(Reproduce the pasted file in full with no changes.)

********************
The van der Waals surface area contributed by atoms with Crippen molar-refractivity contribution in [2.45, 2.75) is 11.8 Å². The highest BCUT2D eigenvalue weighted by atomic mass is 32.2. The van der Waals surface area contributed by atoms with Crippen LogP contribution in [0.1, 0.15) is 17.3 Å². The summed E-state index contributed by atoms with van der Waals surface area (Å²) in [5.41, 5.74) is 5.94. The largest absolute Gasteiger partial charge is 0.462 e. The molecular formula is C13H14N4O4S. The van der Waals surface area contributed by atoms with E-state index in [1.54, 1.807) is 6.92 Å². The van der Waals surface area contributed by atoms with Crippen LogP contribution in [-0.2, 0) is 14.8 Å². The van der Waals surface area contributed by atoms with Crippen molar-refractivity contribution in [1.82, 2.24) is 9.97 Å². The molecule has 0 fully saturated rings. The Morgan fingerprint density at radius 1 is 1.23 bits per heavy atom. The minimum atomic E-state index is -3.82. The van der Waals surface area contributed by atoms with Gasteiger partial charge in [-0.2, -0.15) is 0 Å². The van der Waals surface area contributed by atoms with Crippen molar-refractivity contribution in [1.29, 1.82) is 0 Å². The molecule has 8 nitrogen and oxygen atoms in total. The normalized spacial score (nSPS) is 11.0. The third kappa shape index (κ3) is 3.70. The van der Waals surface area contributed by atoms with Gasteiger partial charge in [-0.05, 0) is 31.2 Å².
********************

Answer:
The van der Waals surface area contributed by atoms with Crippen molar-refractivity contribution in [2.45, 2.75) is 11.8 Å². The highest BCUT2D eigenvalue weighted by atomic mass is 32.2. The van der Waals surface area contributed by atoms with Crippen LogP contribution in [0.1, 0.15) is 17.3 Å². The summed E-state index contributed by atoms with van der Waals surface area (Å²) in [5.41, 5.74) is 5.94. The largest absolute Gasteiger partial charge is 0.462 e. The molecular formula is C13H14N4O4S. The van der Waals surface area contributed by atoms with E-state index in [1.54, 1.807) is 6.92 Å². The van der Waals surface area contributed by atoms with Crippen LogP contribution in [-0.2, 0) is 14.8 Å². The van der Waals surface area contributed by atoms with Crippen molar-refractivity contribution in [1.82, 2.24) is 9.97 Å². The molecule has 0 fully saturated rings. The Morgan fingerprint density at radius 1 is 1.23 bits per heavy atom. The minimum atomic E-state index is -3.82. The van der Waals surface area contributed by atoms with Gasteiger partial charge in [-0.2, -0.15) is 0 Å². The van der Waals surface area contributed by atoms with Crippen molar-refractivity contribution in [1.29, 1.82) is 0 Å². The molecule has 8 nitrogen and oxygen atoms in total. The normalized spacial score (nSPS) is 11.0. The third kappa shape index (κ3) is 3.70. The van der Waals surface area contributed by atoms with Gasteiger partial charge in [-0.05, 0) is 31.2 Å².